Traditionally, bulge-bracket firms have given away research in exchange for trading volume and high trading commissions. The commissions paid for part of the research, while investment-banking fees paid for the rest. Over time, Wall Street firms built up expensive operations, flush with highly paid salespeople and large travel and entertainment budgets.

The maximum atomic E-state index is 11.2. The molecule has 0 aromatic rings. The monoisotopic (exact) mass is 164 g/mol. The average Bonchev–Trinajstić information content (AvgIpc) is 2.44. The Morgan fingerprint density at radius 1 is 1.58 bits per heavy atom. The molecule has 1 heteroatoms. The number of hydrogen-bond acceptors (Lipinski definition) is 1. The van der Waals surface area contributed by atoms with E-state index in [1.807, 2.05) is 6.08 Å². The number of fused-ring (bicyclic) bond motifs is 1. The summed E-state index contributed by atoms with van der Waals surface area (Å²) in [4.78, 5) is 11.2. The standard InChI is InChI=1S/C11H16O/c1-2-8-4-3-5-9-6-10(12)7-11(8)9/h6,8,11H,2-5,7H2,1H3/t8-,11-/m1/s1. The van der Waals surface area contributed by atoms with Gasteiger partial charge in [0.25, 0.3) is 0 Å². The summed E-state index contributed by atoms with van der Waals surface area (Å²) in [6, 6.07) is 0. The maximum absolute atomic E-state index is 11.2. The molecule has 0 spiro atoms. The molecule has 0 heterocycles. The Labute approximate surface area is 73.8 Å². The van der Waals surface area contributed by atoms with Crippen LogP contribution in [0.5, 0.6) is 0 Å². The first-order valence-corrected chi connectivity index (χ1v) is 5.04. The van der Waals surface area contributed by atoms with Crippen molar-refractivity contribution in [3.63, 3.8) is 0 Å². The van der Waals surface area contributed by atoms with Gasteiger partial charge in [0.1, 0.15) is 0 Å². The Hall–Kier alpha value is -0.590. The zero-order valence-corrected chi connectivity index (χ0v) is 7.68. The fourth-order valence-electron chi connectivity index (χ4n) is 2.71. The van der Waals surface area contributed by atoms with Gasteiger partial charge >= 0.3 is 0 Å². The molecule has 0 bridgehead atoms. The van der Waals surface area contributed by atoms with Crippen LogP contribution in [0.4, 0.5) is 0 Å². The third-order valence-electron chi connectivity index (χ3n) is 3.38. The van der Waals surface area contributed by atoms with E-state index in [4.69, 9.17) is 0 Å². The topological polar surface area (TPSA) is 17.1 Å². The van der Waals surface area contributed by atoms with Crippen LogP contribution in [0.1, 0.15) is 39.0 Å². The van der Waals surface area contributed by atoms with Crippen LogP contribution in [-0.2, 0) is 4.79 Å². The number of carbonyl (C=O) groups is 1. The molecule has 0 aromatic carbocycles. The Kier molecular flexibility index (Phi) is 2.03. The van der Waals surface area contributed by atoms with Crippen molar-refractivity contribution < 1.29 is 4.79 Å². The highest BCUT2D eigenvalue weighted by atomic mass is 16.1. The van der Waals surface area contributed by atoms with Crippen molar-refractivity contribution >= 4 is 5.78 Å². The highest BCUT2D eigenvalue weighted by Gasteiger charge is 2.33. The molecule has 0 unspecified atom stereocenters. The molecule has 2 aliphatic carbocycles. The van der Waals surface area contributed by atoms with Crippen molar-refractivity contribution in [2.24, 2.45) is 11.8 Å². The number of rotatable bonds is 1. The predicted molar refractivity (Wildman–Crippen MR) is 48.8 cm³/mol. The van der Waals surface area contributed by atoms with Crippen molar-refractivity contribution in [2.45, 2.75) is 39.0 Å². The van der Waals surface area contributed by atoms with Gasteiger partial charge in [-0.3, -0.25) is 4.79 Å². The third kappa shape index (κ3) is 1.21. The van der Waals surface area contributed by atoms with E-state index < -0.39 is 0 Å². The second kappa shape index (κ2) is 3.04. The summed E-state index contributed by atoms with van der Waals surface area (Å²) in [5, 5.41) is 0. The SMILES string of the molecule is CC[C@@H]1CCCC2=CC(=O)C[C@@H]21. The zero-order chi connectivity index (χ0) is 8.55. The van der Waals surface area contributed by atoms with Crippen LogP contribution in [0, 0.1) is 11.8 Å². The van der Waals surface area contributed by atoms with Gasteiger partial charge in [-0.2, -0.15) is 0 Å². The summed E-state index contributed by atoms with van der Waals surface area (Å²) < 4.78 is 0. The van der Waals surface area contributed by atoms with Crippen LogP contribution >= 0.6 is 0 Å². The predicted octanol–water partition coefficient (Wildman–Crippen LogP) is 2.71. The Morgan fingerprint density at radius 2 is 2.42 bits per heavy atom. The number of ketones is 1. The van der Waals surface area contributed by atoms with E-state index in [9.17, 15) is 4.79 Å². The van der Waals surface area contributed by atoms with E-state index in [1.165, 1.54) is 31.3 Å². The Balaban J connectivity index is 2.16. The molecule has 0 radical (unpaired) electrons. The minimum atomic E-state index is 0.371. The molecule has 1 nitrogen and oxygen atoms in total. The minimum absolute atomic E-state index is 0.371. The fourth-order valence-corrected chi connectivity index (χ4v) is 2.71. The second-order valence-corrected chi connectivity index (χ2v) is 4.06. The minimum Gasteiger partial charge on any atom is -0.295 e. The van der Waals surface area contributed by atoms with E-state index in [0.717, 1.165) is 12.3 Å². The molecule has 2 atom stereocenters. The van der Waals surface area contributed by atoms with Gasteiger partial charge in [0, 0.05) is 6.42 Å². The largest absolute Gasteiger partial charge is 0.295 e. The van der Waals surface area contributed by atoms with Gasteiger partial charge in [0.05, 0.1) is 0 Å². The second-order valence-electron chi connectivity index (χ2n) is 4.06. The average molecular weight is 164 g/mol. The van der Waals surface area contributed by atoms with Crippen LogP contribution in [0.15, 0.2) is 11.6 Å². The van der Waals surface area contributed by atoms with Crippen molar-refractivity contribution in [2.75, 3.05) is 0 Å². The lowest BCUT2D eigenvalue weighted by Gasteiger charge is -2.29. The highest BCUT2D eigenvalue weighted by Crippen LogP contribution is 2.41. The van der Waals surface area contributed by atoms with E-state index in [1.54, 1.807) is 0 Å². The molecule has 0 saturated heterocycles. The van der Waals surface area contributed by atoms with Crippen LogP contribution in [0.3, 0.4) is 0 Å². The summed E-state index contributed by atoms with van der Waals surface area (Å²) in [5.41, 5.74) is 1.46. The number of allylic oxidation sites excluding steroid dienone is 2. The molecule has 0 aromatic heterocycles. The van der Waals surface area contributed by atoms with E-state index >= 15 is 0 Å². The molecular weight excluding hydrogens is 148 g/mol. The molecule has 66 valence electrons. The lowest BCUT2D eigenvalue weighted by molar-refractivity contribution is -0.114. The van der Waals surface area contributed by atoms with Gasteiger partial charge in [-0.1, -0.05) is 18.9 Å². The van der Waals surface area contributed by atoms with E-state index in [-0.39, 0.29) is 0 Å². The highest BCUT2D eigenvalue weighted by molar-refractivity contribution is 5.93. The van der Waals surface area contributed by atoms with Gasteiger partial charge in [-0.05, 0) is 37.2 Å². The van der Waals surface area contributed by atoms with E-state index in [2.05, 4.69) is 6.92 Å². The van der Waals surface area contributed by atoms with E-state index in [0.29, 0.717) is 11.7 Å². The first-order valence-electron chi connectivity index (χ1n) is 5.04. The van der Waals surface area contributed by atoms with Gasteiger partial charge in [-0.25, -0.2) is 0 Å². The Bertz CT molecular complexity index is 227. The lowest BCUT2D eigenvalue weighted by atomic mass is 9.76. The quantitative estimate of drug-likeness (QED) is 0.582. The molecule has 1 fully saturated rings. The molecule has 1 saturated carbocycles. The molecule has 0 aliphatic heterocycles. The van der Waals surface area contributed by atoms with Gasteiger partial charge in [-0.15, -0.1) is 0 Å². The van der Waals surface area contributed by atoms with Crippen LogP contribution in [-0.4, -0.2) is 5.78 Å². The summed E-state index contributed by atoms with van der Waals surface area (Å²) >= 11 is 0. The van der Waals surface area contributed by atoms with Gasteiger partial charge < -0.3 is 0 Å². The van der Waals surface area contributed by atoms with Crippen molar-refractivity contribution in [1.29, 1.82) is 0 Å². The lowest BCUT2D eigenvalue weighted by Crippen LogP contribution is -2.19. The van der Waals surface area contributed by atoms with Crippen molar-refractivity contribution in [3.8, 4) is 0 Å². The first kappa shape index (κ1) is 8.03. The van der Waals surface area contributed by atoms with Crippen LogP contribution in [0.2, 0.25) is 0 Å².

But now, with the banking fees gone and trading commissions under tremendous price pressure from electronic exchanges and the pursuit of best execution, research budgets have cratered. Staffs have been cut, making formerly common research now less common and starving for resources. We hear portfolio managers saying that they are trying to direct the lowest amount of commissions to bulge-bracket firms, and make better use of their trading dollars for independent research.